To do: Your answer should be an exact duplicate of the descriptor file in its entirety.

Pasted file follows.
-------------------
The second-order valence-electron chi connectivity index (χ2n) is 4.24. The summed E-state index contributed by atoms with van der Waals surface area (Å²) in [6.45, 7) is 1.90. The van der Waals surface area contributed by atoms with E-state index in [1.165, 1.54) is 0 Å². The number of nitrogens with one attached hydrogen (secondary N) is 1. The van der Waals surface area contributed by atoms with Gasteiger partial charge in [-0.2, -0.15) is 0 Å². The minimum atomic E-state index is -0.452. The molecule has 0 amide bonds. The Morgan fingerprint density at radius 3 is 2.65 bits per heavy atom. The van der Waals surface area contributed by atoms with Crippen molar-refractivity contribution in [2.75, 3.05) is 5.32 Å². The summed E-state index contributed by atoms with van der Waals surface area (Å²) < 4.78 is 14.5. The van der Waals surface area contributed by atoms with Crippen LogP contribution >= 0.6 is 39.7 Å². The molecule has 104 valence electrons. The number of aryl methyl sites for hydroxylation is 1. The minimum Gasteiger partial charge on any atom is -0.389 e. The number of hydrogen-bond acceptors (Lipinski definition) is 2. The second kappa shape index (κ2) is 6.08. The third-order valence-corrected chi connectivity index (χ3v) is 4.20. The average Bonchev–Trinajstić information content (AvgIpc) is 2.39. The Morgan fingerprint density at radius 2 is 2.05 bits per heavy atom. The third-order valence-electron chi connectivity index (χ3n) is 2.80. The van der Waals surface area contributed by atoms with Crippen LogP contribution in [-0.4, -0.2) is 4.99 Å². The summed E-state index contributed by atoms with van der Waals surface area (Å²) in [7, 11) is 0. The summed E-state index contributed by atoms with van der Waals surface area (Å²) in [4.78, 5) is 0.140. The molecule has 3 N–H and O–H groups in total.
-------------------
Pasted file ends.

The second-order valence-electron chi connectivity index (χ2n) is 4.24. The summed E-state index contributed by atoms with van der Waals surface area (Å²) in [6.45, 7) is 1.90. The van der Waals surface area contributed by atoms with E-state index in [1.165, 1.54) is 0 Å². The number of nitrogens with one attached hydrogen (secondary N) is 1. The van der Waals surface area contributed by atoms with Gasteiger partial charge in [-0.2, -0.15) is 0 Å². The minimum atomic E-state index is -0.452. The molecule has 0 amide bonds. The Morgan fingerprint density at radius 3 is 2.65 bits per heavy atom. The van der Waals surface area contributed by atoms with Crippen molar-refractivity contribution in [2.75, 3.05) is 5.32 Å². The summed E-state index contributed by atoms with van der Waals surface area (Å²) < 4.78 is 14.5. The van der Waals surface area contributed by atoms with Crippen LogP contribution >= 0.6 is 39.7 Å². The molecule has 104 valence electrons. The number of aryl methyl sites for hydroxylation is 1. The minimum Gasteiger partial charge on any atom is -0.389 e. The number of hydrogen-bond acceptors (Lipinski definition) is 2. The second kappa shape index (κ2) is 6.08. The third-order valence-corrected chi connectivity index (χ3v) is 4.20. The average Bonchev–Trinajstić information content (AvgIpc) is 2.39. The Morgan fingerprint density at radius 2 is 2.05 bits per heavy atom. The third-order valence-electron chi connectivity index (χ3n) is 2.80. The van der Waals surface area contributed by atoms with Crippen LogP contribution in [-0.4, -0.2) is 4.99 Å². The summed E-state index contributed by atoms with van der Waals surface area (Å²) in [7, 11) is 0. The summed E-state index contributed by atoms with van der Waals surface area (Å²) in [4.78, 5) is 0.140. The molecule has 3 N–H and O–H groups in total.